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The Basics of the Patient Portal

The Basics of the Patient Portal
A portal is a type of entrance or opening. Along the same lines, a patient portal is an entrance to a doctor’s virtual office. Although each patient portal is unique, most have certain basic elements in common.

The Basics

In order to use a patient portal, an individual must register on the site. Portals require a username and password, and the patient will use them to sign in to the portal. Patient portals are designed to be very secure, and it is important for an individual who has signed up for the portal to preserve the confidentiality of the username and password.

Patient portals can be used for a variety of purposes, including

  • information about recent doctor visits
  • summaries of discharge information
  • medications
  • immunizations
  • allergies
  • lab and test results

However, there is one thing that patient portals should never be used for: emergencies. As one practice explains about its portal, “The … Patient Portal is for non-urgent issues only. If you are experiencing an urgent medical issue or need a same-day appointment, please call…. If it is an emergency, dial 911.”

What Are the Advantages?

With portals, patients can receive bloodwork and other lab results before an appointment. In How Patient Portals Are Changing Health Care, U.S. News & World Report explains, “portals allow patients and doctors to be on the same page when it comes to patients’ medical information.” Information from the past can be useful, too: “Having information archived electronically also allows both patients and doctors to review old information that could be clinically relevant.”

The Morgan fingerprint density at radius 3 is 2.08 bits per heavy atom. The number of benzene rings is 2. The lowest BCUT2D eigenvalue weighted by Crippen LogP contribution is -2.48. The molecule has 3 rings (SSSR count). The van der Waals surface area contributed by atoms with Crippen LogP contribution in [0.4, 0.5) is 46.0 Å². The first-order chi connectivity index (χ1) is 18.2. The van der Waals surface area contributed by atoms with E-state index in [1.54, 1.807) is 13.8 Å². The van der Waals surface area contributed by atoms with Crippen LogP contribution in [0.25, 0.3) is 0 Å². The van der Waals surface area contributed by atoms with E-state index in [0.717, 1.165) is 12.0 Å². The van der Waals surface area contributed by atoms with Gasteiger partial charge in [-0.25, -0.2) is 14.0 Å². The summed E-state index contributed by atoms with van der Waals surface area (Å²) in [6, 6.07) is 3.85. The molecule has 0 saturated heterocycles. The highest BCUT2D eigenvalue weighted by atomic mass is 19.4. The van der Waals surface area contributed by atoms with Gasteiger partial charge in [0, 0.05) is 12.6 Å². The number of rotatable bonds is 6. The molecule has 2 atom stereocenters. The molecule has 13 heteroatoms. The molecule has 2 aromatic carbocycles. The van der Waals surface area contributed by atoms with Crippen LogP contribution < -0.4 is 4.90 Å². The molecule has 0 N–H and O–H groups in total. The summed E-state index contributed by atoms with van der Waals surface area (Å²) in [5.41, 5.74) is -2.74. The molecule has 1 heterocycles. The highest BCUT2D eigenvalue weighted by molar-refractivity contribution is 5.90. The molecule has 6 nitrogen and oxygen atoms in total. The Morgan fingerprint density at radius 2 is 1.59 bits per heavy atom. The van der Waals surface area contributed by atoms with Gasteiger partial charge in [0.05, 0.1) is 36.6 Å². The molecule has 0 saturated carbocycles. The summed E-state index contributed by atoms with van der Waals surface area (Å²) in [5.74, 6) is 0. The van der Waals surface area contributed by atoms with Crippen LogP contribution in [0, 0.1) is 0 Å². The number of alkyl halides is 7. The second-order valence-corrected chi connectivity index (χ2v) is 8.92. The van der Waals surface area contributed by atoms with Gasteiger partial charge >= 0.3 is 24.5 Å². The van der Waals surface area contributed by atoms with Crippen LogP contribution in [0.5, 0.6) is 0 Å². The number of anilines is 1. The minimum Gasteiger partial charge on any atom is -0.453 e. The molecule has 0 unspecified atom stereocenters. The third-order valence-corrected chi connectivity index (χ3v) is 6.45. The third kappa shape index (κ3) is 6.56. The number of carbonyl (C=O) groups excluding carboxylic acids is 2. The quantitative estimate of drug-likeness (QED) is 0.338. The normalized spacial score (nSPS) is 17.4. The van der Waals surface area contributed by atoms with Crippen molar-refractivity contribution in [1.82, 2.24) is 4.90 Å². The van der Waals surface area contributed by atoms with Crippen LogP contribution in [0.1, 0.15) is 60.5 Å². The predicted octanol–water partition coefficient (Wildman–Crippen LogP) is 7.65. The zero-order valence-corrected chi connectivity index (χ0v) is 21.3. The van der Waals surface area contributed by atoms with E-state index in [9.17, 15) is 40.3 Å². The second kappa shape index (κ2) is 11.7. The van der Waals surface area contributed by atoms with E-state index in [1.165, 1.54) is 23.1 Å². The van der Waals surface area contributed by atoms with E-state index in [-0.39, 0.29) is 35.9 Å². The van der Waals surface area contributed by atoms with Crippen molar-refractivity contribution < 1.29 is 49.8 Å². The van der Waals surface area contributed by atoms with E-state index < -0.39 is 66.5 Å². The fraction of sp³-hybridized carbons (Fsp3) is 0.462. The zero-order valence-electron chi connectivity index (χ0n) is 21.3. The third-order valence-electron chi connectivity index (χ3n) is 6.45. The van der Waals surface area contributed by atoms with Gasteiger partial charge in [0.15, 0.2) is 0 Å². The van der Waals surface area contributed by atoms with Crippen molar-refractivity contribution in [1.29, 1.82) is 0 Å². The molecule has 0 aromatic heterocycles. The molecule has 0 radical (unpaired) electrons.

Ease and speed of communication is another important advantage, according to the U.S. News & World Report article. “Communicating through portals can save nurses and receptionists time, too, since the messages pop up in real time on their computer screens.” In addition, the portals will bring doctors closer to their distant patients. “[And] that’s important in a largely rural state like Montana – where some of [family practice physician Dr. James] Legan’s patients live a couple hours away.”

Involve the Patient

Does this make a difference? The answer is yes, according to Consumer Reports’ The doctor will e-mail you now. “Managing chronic diseases such as diabetes, high blood pressure, asthma, and congestive heart failure is easier when doctors and patients have access to the same data.” Furthermore, “Another study, by Kaiser Permanente researchers, found that patients with diabetes who e-mailed their doctors received better care compared with those who didn’t.”

How About You?

Patient portals have the potential to improve patient care. If you are interested in improving patient care, too, we can help. At 365 Healthcare Staffing, we place healthcare professionals, and we’d like to work with you. Give us a call at 310.436.3650 today!